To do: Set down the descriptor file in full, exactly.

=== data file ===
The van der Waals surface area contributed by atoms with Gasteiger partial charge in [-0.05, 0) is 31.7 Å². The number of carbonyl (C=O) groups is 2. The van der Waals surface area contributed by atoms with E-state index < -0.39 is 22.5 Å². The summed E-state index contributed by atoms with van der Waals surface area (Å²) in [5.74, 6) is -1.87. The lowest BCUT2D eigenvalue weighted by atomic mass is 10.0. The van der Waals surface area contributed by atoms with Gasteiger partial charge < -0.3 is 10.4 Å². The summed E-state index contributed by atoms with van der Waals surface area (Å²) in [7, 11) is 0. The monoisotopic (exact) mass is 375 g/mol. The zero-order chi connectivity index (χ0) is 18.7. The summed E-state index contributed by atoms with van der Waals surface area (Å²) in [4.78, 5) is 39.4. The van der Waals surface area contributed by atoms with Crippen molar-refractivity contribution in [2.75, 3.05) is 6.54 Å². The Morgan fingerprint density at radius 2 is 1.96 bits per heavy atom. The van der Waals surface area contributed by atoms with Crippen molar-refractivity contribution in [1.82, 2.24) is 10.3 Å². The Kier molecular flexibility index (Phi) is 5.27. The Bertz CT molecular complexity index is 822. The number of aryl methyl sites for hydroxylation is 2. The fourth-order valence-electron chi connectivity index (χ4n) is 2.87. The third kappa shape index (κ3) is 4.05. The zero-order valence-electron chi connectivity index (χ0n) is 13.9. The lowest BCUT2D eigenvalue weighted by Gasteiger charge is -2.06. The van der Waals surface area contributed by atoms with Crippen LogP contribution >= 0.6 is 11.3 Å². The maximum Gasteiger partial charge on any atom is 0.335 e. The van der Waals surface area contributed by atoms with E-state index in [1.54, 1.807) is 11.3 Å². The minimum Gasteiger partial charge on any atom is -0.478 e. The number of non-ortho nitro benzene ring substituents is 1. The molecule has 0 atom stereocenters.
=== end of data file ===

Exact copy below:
The van der Waals surface area contributed by atoms with Gasteiger partial charge in [-0.05, 0) is 31.7 Å². The number of carbonyl (C=O) groups is 2. The van der Waals surface area contributed by atoms with E-state index < -0.39 is 22.5 Å². The summed E-state index contributed by atoms with van der Waals surface area (Å²) in [5.74, 6) is -1.87. The lowest BCUT2D eigenvalue weighted by atomic mass is 10.0. The van der Waals surface area contributed by atoms with Gasteiger partial charge < -0.3 is 10.4 Å². The summed E-state index contributed by atoms with van der Waals surface area (Å²) in [7, 11) is 0. The monoisotopic (exact) mass is 375 g/mol. The zero-order chi connectivity index (χ0) is 18.7. The summed E-state index contributed by atoms with van der Waals surface area (Å²) in [4.78, 5) is 39.4. The van der Waals surface area contributed by atoms with Crippen molar-refractivity contribution in [2.75, 3.05) is 6.54 Å². The Morgan fingerprint density at radius 2 is 1.96 bits per heavy atom. The van der Waals surface area contributed by atoms with Crippen molar-refractivity contribution in [1.82, 2.24) is 10.3 Å². The Kier molecular flexibility index (Phi) is 5.27. The Bertz CT molecular complexity index is 822. The number of aryl methyl sites for hydroxylation is 2. The fourth-order valence-electron chi connectivity index (χ4n) is 2.87. The third kappa shape index (κ3) is 4.05. The zero-order valence-electron chi connectivity index (χ0n) is 13.9. The lowest BCUT2D eigenvalue weighted by Gasteiger charge is -2.06. The van der Waals surface area contributed by atoms with Crippen LogP contribution >= 0.6 is 11.3 Å². The maximum Gasteiger partial charge on any atom is 0.335 e. The van der Waals surface area contributed by atoms with E-state index in [1.54, 1.807) is 11.3 Å². The minimum Gasteiger partial charge on any atom is -0.478 e. The number of non-ortho nitro benzene ring substituents is 1. The molecule has 0 atom stereocenters.